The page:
In the TCGA database, STX5 mRNA expression was significantly overexpressed in HCC tissues compared with non-tumor liver tissues (Fig. 1A). We confirmed this observation in matched frozen HCC and contiguous non-tumor liver tissues and observed prominent overexpression of STX5 in most HCC tissues (Fig. 1B). A total of 116 samples were assayed by IHC. The positive rate of liver cancer tissue was 81.8% (95/116) and that of paracancer tissue was 17.2% (20/116), which difference was statistically significant (Fig. 1D). 116 HCC patients were divided into low (n=55) and high(n=61) STX5 expression groups by immunohistochemical scores. There were significant differences in AFP level, hepatitis B virus (HBV) infection, and tumor number between the two groups (Table 1) (p<0.05).

Poor prognosis is linked to STX5 high expression in HCC.
Fig. 1  Poor prognosis is linked to STX5 high expression in HCC.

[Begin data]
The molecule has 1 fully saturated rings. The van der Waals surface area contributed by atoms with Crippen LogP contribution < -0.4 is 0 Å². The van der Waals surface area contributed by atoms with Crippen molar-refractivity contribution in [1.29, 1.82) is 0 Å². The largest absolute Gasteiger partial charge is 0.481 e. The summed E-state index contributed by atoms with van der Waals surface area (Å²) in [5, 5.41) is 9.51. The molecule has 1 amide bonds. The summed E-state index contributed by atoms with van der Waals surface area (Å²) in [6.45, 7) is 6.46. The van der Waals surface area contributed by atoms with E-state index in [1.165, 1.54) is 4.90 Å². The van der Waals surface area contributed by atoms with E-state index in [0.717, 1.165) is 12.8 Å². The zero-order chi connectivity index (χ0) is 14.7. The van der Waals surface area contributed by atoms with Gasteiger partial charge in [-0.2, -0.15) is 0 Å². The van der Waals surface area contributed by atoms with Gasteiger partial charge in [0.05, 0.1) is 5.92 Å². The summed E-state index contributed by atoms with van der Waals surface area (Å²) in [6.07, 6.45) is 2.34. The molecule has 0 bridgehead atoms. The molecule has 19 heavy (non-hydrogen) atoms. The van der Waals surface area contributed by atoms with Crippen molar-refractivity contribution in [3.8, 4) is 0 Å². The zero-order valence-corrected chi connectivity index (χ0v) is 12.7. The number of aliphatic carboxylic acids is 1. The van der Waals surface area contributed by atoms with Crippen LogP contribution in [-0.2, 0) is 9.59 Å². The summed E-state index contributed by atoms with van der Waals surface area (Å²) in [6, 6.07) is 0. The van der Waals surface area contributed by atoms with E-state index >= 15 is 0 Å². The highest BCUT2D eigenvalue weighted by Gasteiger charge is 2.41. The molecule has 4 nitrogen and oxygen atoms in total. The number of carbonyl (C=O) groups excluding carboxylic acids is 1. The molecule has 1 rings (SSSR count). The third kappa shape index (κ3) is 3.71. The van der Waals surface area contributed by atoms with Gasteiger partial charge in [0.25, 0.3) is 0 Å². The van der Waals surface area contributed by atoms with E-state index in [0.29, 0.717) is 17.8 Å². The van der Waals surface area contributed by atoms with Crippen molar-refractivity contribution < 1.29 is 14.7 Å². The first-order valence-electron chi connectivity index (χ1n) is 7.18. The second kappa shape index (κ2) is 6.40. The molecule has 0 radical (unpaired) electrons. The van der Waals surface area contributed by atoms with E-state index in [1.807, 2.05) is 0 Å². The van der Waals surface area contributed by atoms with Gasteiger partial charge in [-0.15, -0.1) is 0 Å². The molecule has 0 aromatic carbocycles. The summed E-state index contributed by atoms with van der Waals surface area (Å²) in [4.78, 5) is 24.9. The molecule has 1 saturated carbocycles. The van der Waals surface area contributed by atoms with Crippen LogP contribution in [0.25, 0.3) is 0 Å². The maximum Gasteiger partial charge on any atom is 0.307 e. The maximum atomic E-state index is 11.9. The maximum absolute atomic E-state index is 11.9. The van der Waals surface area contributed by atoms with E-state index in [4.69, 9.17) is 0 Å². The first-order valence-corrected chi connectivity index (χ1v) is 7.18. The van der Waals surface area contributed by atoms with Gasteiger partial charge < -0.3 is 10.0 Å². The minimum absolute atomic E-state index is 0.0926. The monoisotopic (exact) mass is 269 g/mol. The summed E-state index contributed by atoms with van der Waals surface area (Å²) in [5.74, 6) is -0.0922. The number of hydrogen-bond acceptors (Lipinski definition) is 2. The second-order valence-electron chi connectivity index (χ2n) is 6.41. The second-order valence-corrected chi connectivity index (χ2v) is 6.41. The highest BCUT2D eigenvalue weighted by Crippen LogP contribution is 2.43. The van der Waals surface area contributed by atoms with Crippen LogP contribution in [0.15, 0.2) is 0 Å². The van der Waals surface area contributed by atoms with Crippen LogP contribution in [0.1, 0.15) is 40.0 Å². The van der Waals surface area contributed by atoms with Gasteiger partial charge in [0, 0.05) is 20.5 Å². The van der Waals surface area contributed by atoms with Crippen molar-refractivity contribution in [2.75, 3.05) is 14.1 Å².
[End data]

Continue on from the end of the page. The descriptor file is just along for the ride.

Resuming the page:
(A) Differences in STX5 mRNA expression between HCC tissues and tumor-adjacent tissues in patients with HCC in the TCGA database. Blue represents tumor-adjacent tissues, and red represents HCC tissue. (B) Western blot analysis compared STX5 protein expression in HCC and nontumor liver tissues with GAPDH expression levels as a normalization. (C) Correlation between STX5 mRNA expression and OS in HCC patients in the TCGA database. (D) Immunohistochemical analysis of STX5 protein expression in human HCC tissue. (E, F) STX5 protein expression in 116 patients with HCC was correlated with the OS and disease-free survival rates. (G) Correlation analysis of the STX5 expression level and clinical grade of HCC in patients in the TCGA database. (H) Univariate and multivariate Cox regression analyses of STX5 expression, clinical grade, and clinical indicators in HCC patients in the TCGA database. (I) Nomogram constructed based on five independent prognostic factors to predict 1-, 3-, and 5-year OS. (J) Calibration plots were generated to compare the predicted and actual OS probabilities at the 1-, 3-, and 5-year follow-up. (K) Decision curve analysis showed better clinical utility of the nomogram compared with other models of 3-year OS. STX5, Syntaxin 5; HCC, hepatocellular carcinoma; TCGA, the Cancer Genome Atlas; OS, overall survival; DCA, Decision curve analysis.